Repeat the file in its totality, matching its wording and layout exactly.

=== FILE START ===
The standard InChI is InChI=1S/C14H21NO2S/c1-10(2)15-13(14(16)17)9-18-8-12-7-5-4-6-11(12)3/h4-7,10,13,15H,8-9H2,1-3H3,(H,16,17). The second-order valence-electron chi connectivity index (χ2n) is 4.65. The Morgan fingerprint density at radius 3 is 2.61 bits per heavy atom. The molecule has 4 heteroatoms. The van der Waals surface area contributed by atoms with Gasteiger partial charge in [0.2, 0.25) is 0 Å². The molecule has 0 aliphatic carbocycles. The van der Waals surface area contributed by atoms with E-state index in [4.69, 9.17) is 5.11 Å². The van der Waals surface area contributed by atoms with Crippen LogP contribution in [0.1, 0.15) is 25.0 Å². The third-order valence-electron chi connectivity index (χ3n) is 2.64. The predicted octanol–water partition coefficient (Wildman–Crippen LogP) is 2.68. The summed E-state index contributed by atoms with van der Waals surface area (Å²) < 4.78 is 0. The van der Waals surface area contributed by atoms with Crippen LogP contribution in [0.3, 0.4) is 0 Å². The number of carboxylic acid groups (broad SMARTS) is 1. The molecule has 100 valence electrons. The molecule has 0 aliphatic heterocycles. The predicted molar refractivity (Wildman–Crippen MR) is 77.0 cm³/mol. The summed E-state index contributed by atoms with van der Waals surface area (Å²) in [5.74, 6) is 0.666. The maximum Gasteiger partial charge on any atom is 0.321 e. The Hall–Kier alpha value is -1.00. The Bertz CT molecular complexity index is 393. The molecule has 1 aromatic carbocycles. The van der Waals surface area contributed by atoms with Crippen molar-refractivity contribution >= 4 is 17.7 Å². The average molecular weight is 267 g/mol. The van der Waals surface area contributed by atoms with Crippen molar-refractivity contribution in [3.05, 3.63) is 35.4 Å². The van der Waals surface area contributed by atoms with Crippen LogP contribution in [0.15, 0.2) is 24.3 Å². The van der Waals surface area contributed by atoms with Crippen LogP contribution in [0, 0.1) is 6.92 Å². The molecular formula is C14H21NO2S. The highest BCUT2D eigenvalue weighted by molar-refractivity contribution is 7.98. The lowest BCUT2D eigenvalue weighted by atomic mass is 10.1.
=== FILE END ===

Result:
The standard InChI is InChI=1S/C14H21NO2S/c1-10(2)15-13(14(16)17)9-18-8-12-7-5-4-6-11(12)3/h4-7,10,13,15H,8-9H2,1-3H3,(H,16,17). The second-order valence-electron chi connectivity index (χ2n) is 4.65. The Morgan fingerprint density at radius 3 is 2.61 bits per heavy atom. The molecule has 4 heteroatoms. The van der Waals surface area contributed by atoms with Gasteiger partial charge in [0.2, 0.25) is 0 Å². The molecule has 0 aliphatic carbocycles. The van der Waals surface area contributed by atoms with E-state index in [4.69, 9.17) is 5.11 Å². The van der Waals surface area contributed by atoms with Crippen LogP contribution in [0.1, 0.15) is 25.0 Å². The third-order valence-electron chi connectivity index (χ3n) is 2.64. The predicted octanol–water partition coefficient (Wildman–Crippen LogP) is 2.68. The summed E-state index contributed by atoms with van der Waals surface area (Å²) < 4.78 is 0. The van der Waals surface area contributed by atoms with Crippen LogP contribution in [0.3, 0.4) is 0 Å². The number of carboxylic acid groups (broad SMARTS) is 1. The molecule has 100 valence electrons. The molecule has 0 aliphatic heterocycles. The predicted molar refractivity (Wildman–Crippen MR) is 77.0 cm³/mol. The summed E-state index contributed by atoms with van der Waals surface area (Å²) in [5.74, 6) is 0.666. The maximum Gasteiger partial charge on any atom is 0.321 e. The Hall–Kier alpha value is -1.00. The Bertz CT molecular complexity index is 393. The molecule has 1 aromatic carbocycles. The van der Waals surface area contributed by atoms with Crippen molar-refractivity contribution >= 4 is 17.7 Å². The average molecular weight is 267 g/mol. The van der Waals surface area contributed by atoms with Crippen molar-refractivity contribution in [3.05, 3.63) is 35.4 Å². The van der Waals surface area contributed by atoms with Crippen LogP contribution in [0.15, 0.2) is 24.3 Å². The van der Waals surface area contributed by atoms with Crippen LogP contribution in [0, 0.1) is 6.92 Å². The molecular formula is C14H21NO2S. The highest BCUT2D eigenvalue weighted by molar-refractivity contribution is 7.98. The lowest BCUT2D eigenvalue weighted by atomic mass is 10.1.